As I write this at the beginning of February, President Trump is establishing himself as a man who follows through on campaign promises. Assuming that trend continues and there is a clear path to tax and regulatory reform, there will also be changes in OEM sourcing strategy. It may even be the level of shift seen when China devalued the yuan.
What does this trend mean for US regional electronics manufacturing services (EMS) providers? Beyond the immediate benefit of regulatory and tax reforms that has many of the EMS CEOs I know practically dancing in the streets, I think it will open the door to significant opportunities across the board. When OEMs outsource offshore, they tend to bundle all their projects. There are two reasons for this. First, a smaller supply chain is easier to manage at a distance and second, low cost labor markets typically have a higher percentage of “one size fits all” EMS providers. When OEMs outsource in the US, they tend to look more closely at the value of tailoring their outsourcing strategy. Niche projects may go to suppliers better interested in those volumes or technology associated with those projects. There may be interest in keeping new product manufacturing in close proximity to the engineering team. There may also be a desire to keep some manufacturing in-house and source production that is not a fit in close proximity. While these scenarios already exist today, tax and regulatory policies which incentivize re-shoring will ultimately increase the number of available opportunities.
The challenge is that if your company is the EMS world’s best kept secret you may not be on the bid list. So, from a marketing perspective, this is the right time to be developing a marketing strategy that will get your company’s name more widely known. It is also the right time to be reviewing existing accounts and looking for additional business opportunities either within the account or other divisions of that customer. The bottom line is that if the Trump Effect continues companies that weren’t on your company’s radar screen as prospects may be ready to buy your services. But they won’t be talking with you if they don’t know who you are. EMS providers that are upping their networking and marketing activities now, will benefit when those companies start re-evaluating strategy.
Powell-Mucha Consulting, Inc. specializes in helping companies develop marketing strategies that build market mindshare and highlight each client’s unique capabilities. This differentiation can be especially important in attracting OEMs pursuing niche outsourcing strategies.We also offer sales and program management analysis, coaching and training services, which can help your team quickly broaden their focus. Contact us if you’d like additional information.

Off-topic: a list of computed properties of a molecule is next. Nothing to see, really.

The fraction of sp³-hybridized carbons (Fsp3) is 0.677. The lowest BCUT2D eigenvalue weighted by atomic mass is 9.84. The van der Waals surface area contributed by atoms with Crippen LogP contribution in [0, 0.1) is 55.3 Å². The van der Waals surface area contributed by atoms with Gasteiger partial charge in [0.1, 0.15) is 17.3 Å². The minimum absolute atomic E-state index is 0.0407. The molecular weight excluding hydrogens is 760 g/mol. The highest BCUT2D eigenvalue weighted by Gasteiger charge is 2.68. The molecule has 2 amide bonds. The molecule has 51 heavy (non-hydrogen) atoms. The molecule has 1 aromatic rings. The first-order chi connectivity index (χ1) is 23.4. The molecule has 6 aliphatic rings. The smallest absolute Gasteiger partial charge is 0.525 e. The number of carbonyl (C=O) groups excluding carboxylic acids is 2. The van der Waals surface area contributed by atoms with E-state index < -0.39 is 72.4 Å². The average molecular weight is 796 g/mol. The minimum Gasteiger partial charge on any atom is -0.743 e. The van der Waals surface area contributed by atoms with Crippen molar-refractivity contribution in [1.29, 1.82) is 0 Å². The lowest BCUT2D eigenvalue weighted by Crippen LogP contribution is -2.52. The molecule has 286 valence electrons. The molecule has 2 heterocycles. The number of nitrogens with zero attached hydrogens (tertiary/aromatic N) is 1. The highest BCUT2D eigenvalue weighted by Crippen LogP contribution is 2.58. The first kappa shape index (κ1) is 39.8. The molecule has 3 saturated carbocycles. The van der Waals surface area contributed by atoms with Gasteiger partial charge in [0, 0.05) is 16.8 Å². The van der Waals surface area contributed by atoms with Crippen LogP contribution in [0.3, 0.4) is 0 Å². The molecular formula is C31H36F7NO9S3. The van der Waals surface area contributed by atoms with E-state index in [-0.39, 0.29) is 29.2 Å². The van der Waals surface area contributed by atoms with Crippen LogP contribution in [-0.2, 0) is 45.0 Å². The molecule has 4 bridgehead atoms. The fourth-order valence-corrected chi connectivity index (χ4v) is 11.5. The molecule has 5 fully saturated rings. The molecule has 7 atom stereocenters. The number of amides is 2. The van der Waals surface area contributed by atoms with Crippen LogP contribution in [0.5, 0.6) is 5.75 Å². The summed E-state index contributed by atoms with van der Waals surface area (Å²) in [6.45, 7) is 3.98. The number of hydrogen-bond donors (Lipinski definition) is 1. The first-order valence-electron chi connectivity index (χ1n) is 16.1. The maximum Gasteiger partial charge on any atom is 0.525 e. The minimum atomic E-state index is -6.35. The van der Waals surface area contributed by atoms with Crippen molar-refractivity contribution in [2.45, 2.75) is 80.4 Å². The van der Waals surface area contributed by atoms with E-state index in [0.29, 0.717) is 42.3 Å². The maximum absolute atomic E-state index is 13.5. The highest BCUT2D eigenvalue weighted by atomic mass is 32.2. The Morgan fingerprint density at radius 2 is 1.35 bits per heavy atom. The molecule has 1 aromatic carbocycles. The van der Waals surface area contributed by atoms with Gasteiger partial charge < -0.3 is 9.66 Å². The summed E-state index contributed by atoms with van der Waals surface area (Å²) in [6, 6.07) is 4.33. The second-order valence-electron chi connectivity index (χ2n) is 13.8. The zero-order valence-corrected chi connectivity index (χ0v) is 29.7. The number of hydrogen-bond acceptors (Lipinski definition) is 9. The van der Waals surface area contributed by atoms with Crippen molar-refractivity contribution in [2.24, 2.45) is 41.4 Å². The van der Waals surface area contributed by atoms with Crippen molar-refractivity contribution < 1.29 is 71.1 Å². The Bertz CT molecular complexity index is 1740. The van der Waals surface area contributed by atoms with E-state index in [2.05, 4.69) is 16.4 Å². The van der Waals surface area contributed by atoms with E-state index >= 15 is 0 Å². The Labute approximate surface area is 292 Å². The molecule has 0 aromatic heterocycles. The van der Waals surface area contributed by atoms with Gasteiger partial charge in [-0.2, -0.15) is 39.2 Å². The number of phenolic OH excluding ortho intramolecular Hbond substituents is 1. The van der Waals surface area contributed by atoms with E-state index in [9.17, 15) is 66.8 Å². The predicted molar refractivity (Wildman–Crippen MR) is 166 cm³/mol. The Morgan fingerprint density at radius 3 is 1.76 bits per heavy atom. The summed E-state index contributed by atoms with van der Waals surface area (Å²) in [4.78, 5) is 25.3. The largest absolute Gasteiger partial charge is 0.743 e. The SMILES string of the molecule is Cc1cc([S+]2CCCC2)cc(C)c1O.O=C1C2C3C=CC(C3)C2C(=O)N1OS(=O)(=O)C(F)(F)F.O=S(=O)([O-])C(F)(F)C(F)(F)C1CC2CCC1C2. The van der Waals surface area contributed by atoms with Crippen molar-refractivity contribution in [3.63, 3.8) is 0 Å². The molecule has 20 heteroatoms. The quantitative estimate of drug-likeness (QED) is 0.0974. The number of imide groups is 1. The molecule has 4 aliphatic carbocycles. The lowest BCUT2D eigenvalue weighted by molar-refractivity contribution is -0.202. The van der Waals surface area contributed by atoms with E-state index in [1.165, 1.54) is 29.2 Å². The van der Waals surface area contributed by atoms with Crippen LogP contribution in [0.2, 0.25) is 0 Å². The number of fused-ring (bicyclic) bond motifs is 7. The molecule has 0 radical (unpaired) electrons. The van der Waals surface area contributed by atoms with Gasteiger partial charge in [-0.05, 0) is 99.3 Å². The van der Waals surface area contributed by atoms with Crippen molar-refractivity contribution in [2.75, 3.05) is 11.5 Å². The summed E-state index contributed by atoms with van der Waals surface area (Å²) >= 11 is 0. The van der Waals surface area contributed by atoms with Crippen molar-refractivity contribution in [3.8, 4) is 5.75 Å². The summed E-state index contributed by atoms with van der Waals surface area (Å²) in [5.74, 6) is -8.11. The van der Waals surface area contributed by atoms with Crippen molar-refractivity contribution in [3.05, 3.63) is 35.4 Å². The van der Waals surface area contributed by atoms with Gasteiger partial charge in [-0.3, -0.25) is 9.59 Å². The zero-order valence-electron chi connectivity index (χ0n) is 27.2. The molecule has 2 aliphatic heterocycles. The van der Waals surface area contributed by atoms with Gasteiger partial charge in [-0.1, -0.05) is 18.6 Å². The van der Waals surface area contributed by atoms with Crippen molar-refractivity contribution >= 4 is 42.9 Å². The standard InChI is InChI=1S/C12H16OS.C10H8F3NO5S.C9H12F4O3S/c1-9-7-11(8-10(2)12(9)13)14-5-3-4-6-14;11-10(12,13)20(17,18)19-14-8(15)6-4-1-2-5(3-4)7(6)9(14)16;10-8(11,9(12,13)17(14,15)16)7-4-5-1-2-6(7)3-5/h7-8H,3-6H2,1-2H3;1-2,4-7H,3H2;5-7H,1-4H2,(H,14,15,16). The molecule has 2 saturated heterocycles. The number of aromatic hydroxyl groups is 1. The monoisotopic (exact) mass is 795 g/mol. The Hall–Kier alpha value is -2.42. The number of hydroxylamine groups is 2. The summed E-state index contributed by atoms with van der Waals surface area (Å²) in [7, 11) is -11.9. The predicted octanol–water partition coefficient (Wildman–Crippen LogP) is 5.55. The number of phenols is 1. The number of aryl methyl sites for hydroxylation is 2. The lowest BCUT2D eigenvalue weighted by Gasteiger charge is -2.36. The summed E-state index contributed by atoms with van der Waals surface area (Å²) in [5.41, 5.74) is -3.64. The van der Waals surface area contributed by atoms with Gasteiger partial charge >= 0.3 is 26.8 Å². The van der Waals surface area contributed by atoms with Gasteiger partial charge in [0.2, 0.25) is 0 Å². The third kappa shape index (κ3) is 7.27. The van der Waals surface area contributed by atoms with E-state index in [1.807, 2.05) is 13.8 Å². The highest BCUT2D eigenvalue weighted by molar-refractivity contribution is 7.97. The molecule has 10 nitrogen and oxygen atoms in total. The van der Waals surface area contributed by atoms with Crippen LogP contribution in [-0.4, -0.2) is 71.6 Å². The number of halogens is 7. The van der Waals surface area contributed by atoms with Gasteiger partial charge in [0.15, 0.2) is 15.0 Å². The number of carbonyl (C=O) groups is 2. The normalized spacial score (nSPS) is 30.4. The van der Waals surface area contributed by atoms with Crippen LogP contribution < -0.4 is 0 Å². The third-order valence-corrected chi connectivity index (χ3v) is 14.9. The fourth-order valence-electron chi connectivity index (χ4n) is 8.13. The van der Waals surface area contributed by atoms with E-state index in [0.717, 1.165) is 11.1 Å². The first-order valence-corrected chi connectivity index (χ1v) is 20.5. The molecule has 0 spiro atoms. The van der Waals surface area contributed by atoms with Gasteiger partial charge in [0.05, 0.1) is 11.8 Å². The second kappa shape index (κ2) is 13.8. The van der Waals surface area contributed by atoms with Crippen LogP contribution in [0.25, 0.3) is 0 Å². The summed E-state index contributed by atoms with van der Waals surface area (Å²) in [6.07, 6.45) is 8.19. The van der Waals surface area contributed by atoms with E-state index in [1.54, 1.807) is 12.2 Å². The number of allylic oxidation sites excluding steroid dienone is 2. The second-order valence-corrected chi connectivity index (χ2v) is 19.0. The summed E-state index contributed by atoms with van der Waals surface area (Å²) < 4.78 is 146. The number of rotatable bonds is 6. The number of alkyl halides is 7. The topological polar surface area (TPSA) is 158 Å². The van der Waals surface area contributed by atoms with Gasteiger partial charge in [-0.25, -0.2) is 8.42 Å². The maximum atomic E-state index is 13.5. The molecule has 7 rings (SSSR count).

As mentioned in an earlier post, I’ve started blogging for the Institute of Certified Professional Managers (ICPM) at James Madison University. My latest post there relates to Establishing Your Brand as a professional. ICPM has a Certified Manager program aligned with the National Management Association (NMA). Their blog is composed of contributions from CMs on a range of management topics and is definitely a good read.
My Circuits Assembly article this month looks at the concepts of branding, marketing and selling. Like my recent Leader vs. Manager post, this is another area where words are used interchangeably to refer to very different concepts. Branding, Marketing and Selling looks at the ways these concepts interrelate and specific ways that electronics manufacturing services (EMS) providers can capitalize on well thought out strategy in these areas. Read the full article here.
Electronics manufacturing services (EMS) is an educated sell to a cross-functional team that goes in and out of ready-to-buy mode. What does all that jargon mean? Basically, you need to have a range of messages that are strategically timed to regularly reach your market. With that in mind, here are the top five things your marketing program should do:
#1: Make Every Dollar Count – EMS is a low margin industry and there is a relatively small target market. Programs should be tailored to reach the audience relevant to EMS vs. the world at large.
#2: Create Awareness and Preference for Your Brand of EMS – No one EMS provider is good at all things. What do your customers think your company does well? Every message and image should reflect that brand.
#3: Get the Right Kind of Attention – What keeps your customers up at night? The best programs promote an EMS provider’s ability to solve critical customer challenges. And, since it is a cross-functional decision team, there should be a range of messages that appeal across the team vs. simply to purchasing.
#4: Make the Sales Team More Productive – Advertising won’t close sales, but it can help identify the prospects worth spending time with. Cold calling and sitting in lobbies hoping to catch a decision maker is an inefficient use of sales force time.
#5: Help You Keep Mindshare – How many times has a prospect told you he isn’t looking and then a few months later given business to your competitor? A good program schedules communications at regular intervals to keep in touch. That type of program also reminds prospects who are ready to talk about their challenges that you can solve their needs. A marketing program with good mindshare maintenance activities can force multiply your sales team by identifying prospects who are entering ready-to-buy mode.
If your marketing program isn’t doing those five things, visit http://www.powell-muchaconsulting.com to learn more about our services.